Computer-executable instructions, such as program modules, being executed by a computer may be used. Generally, program modules include routines, programs, objects, components, data structures, etc. that perform particular tasks or implement particular abstract data types. Distributed computing environments may be used where tasks are performed by remote processing devices that are linked through a communications network or other data transmission medium. In a distributed computing environment, program modules and other data may be located in both local and remote computer storage media including memory storage devices.

With reference to FIG. 6, an exemplary system includes a general purpose computing device in the form of a computer 110. Components of computer 110 may include, but are not limited to, a processing unit 120, a system memory 130, and a system bus 121 that couples various system components including the system memory to the processing unit 120. The processing unit 120 may represent multiple logical processing units such as those supported on a multi-threaded processor. The system bus 121 may be any of several types of bus structures including a memory bus or memory controller, a peripheral bus, and a local bus using any of a variety of bus architectures. By way of example, and not limitation, such architectures include Industry Standard Architecture (ISA) bus, Micro Channel Architecture (MCA) bus, Enhanced ISA (EISA) bus, Video Electronics Standards Association (VESA) local bus, and Peripheral Component Interconnect (PCI) bus (also known as Mezzanine bus). The system bus 121 may also be implemented as a point-to-point connection, switching fabric, or the like, among the communicating devices.

Computer 110 typically includes a variety of computer readable media. Computer readable media can be any available media that can be accessed by computer 110 and includes both volatile and nonvolatile media, removable and non-removable media. By way of example, and not limitation, computer readable media may comprise computer storage media and communication media. Computer storage media includes both volatile and nonvolatile, removable and non-removable media implemented in any method or technology for storage of information such as computer readable instructions, data structures, program modules or other data. Computer storage media includes, but is not limited to, RAM, ROM, EEPROM, flash memory or other memory technology, CDROM, digital versatile disks (DVD) or other optical disk storage, magnetic cassettes, magnetic tape, magnetic disk storage or other magnetic storage devices, or any other medium which can be used to store the desired information and which can accessed by computer 110. Communication media typically embodies computer readable instructions, data structures, program modules or other data in a modulated data signal such as a carrier wave or other transport mechanism and includes any information delivery media. The term “modulated data signal” means a signal that has one or more of its characteristics set or changed in such a manner as to encode information in the signal. By way of example, and not limitation, communication media includes wired media such as a wired network or direct-wired connection, and wireless media such as acoustic, RF, infrared and other wireless media. Combinations of any of the above should also be included within the scope of computer readable media.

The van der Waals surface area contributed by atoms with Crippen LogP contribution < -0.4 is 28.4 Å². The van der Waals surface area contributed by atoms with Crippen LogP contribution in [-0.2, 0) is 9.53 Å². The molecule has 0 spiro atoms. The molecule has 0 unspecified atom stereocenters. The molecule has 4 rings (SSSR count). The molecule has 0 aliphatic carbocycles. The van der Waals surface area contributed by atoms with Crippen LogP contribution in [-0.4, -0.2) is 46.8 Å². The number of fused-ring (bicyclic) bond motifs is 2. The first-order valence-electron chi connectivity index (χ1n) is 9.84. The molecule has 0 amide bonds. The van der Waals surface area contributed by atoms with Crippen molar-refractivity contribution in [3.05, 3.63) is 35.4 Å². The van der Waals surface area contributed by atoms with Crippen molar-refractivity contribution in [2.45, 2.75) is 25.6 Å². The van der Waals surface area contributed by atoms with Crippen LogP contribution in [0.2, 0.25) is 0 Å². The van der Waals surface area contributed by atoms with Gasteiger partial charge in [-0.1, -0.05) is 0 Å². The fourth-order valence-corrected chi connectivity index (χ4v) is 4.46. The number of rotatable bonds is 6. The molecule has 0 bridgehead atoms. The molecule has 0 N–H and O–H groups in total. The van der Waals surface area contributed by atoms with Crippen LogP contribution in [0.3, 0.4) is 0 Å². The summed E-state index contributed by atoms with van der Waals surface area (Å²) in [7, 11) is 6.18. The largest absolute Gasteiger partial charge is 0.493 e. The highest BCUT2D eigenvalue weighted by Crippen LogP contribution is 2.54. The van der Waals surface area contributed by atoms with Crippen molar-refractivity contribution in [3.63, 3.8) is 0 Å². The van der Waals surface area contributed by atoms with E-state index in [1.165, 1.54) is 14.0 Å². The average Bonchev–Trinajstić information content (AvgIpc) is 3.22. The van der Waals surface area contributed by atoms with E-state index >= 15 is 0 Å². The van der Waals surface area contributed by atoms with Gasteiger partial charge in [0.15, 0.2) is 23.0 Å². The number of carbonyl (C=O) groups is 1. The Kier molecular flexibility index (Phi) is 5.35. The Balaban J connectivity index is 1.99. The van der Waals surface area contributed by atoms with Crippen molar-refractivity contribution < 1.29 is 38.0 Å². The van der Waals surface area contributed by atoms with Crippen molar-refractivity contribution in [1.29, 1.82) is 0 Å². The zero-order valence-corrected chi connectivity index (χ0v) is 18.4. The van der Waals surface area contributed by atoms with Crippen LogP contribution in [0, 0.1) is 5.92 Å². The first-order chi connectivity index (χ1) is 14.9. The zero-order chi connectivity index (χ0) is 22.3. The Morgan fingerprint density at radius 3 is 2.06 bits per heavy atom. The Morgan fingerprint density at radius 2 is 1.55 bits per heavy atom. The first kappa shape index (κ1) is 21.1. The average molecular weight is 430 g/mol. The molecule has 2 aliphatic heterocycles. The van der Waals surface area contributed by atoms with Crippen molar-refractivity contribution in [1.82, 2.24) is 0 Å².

The system memory 130 includes computer storage media in the form of volatile and/or nonvolatile memory such as read only memory (ROM) 131 and random access memory (RAM) 132. A basic input/output system 133 (BIOS), containing the basic routines that help to transfer information between elements within computer 110, such as during start-up, is typically stored in ROM 131. RAM 132 typically contains data and/or program modules that are immediately accessible to and/or presently being operated on by processing unit 120. By way of example, and not limitation, FIG. 6 illustrates operating system 134, application programs 135, other program modules 136, and program data 137.

The computer 110 may also include other removable/non-removable, volatile/nonvolatile computer storage media. By way of example only, FIG. 6 illustrates a hard disk drive 140 that reads from or writes to non-removable, nonvolatile magnetic media, a magnetic disk drive 151 that reads from or writes to a removable, nonvolatile magnetic disk 152, and an optical disk drive 155 that reads from or writes to a removable, nonvolatile optical disk 156, such as a CD ROM or other optical media. Other removable/non-removable, volatile/nonvolatile computer storage media that can be used in the exemplary operating environment include, but are not limited to, magnetic tape cassettes, flash memory cards, digital versatile disks, digital video tape, solid state RAM, solid state ROM, and the like. The hard disk drive 141 is typically connected to the system bus 121 through a non-removable memory interface such as interface 140, and magnetic disk drive 151 and optical disk drive 155 are typically connected to the system bus 121 by a removable memory interface, such as interface 150.